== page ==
slide, the following rights are claimed:
Free expression of gender identity.
Right to control and change one’s body.
Competent medical & professional care.
Freedom from psychiatric diagnosis or treatment.
Right to sexual expression.
Right to form committed, loving relationships and
enter into marital contracts
 Right to conceive or adopt children & have
custody of children & parental rights
Are Transgenders Mentally
 The DSM still lists transsexualism and transvestism as
 (Homosexuality was removed from the DSM in 1973.)
 At the APA meeting in San Francisco in 2003, a case was
presented that these along with sado-masochism and bestiality
should be removed from the DSM since there is no longer a
“baseline” for judging normal behavior.
 However, it has been pointed out by opponents of this idea that
sex/gender is determined in the DNA and is essentially
unchangeable despite surgeries, hormone therapies and
alternate lifestyles.
New Hate-Crimes Legislation
 Gender, gender identity, and sexual
orientation have been added to the list of
protected categories/behaviors. The
definition of these terms is unclear,
permitting a broad interpretation.
What is sexuality?
 Sexuality
– is not a personality characteristic.
– is not a level of biological drive.
– is a choice of behaviors.
Heterosexual Choices
 90% of people have had sexual
intercourse by age 22
 National Health & Social Life Survey
– 3400 18 to 59 year olds
– Partners are alike in age, ethnicity, education
& religion
– 71% have only one sex partner per year
– 1/3 have sex up to twice a week; 1/3 a few
times a month; 1/3 a few times a year
Heterosexual Behavior
 Married people have the most
frequent sex & most satisfying sex
 Most popular activities intercourse,
watching partner undress
 75% men, 85% women not unfaithful
 Men think about sex more
–Michael & others, 1994
Sex and Relationships
 “Sex is a socially significant act.”
 Self-concept
 Future partners
 Parents
 Possible children
 Affiliation: The need to belong
Why is sex best in an intimate
 Physical and psychological intimacy
influence each other.
 Commitment is a safeguard.
 A caring rather than a using partner.
 Identity and relationship issues are
Sexuality - Adulthood
 Sexual activity increases through the
20s and declines in the 30s.
 80% of adults in committed
relationships , and 88% in marriages
report begin “extremely physically
and emotionally satisfied.”
 Only a few report persistent sexual
Unregulated Sexual Behavior
 Unregulated sexual behavior is a problem for
any society.
 The problem is age/stage-related, in
adolescence & young adulthood
 Adolescents have the highest rates of STI’s
all age groups, 1 in 6 per year;
 One in six adults has an STI - National Center
for Health Statistics, 2004
Cochran & Mays (1990)
 20 % of men
 4% of women
 Indicated that they would lie to a
potential sex partner about the results of
a positive HIV test.
Adolescent Pregnancy
 U.S. adolescent pregnancy rate is higher than
that of most industrialized countries
– 40-45% of these end in abortion
– 75% to unmarried females
 40% of all births are to unmarried mothers
 Increased social acceptance
 Belief that a baby will fill a void in life
Teenage Mothers
 Likely to be poor
 High percentage are low-income, minorities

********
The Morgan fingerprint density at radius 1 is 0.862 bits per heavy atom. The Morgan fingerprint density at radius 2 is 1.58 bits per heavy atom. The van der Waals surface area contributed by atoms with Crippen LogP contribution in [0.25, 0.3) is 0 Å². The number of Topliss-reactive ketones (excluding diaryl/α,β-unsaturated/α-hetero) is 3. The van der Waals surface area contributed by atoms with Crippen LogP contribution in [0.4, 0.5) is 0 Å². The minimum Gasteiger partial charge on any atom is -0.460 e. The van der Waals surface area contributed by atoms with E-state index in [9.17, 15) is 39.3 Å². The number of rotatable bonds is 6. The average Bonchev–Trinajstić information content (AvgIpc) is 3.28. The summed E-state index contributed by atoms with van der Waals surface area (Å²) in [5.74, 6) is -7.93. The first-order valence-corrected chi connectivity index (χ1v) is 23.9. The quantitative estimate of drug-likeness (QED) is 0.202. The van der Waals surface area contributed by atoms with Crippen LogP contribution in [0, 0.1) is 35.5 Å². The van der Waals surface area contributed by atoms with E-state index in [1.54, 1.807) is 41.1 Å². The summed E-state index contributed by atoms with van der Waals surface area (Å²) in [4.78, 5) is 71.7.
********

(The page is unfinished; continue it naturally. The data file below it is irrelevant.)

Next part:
 Tend to have limited education, poor school
performance, etc.
 Reduces likelihood of educational attainment
 Reduces the chance of marriage
 Increases the chances of economic
disadvantage and welfare
Why so much irresponsible sex?
Christian apostasy/hypocrisy
Lack of clear cultural standards
religion, morality, social acceptability no longer
reasons to say no
Internal conflict /Denial of consequences
ambivalent feelings; guilt
20% use no contraception
Social acceptability:
Many people believe it is OK
Conforming to the culture
Why so much irresponsible sex?
Lack of communication about birth
Alcohol & other drugs
“Romantic fog”
Why so much irresponsible sex?
Media/TV – spontaneous passion should
be acted upon; the 40-year-old Virgin
Subculture factors – to be “normal”
Peer pressure – to be acceptable
Date pressure – to be loved
We live in a sexually coercive society.
 12% of American girls and 5% of boys
say they were forced to have
 Among those who had sex voluntarily,
25% said they really did not want to do
Sexual Coercion
 Estimated 13% of women have endured rape,
legally defined as intercourse by force, by threat
of harm, or when the victim is incapable of
consent by reason of mental retardation, mental
illness, or intoxication.
 1998 college survey, 44% of women had
experienced sexual coercion; 19% of men had
obtained sex through force
Why is date rape a problem?
 Because too many people think it
– Taking sex too lightly – no big deal
– Pornography/Myths about women
Beliefs that women enjoy rape
Misreading friendliness
Assuming that refusal is part of
the game
Sexual Coercion: The Cost
 Psychological reactions to rape
resemble those of trauma survivors
– Shock
– Withdrawal
Chronic fatigue
– Tension
Disturbed sleep
– Depression/Suicidal thoughts
Sexual Orientation:
Not Genetically Determined
 Identical twin concordance rate is
about 50%
 Inconsistency of preference
heterosexual boys, 6% girls
report engaging in at least one
homosexual act
Other conditions of changing
 2.7% men, 1.3% women
 No real evidence of biological basis
 No clear indications of social, environmental
 May be an interaction of the two (naturenurture question)
 Factors in explanation
– Biological plasticity
– Social tolerance
New Statement from APA
 “There is no consensus among scientists about the exact
reasons that an individual develops a heterosexual,
bisexual, gay or lesbian orientation. Although much
research has examined the possible genetic, hormonal,
developmental, social and cultural influences on sexual
orientation, no findings have emerged that permit scientists
to conclude that sexual orientation is determined by any
particular factor or factors. Many think that nature and
nurture both play complex roles. . . “
– American Psychological Association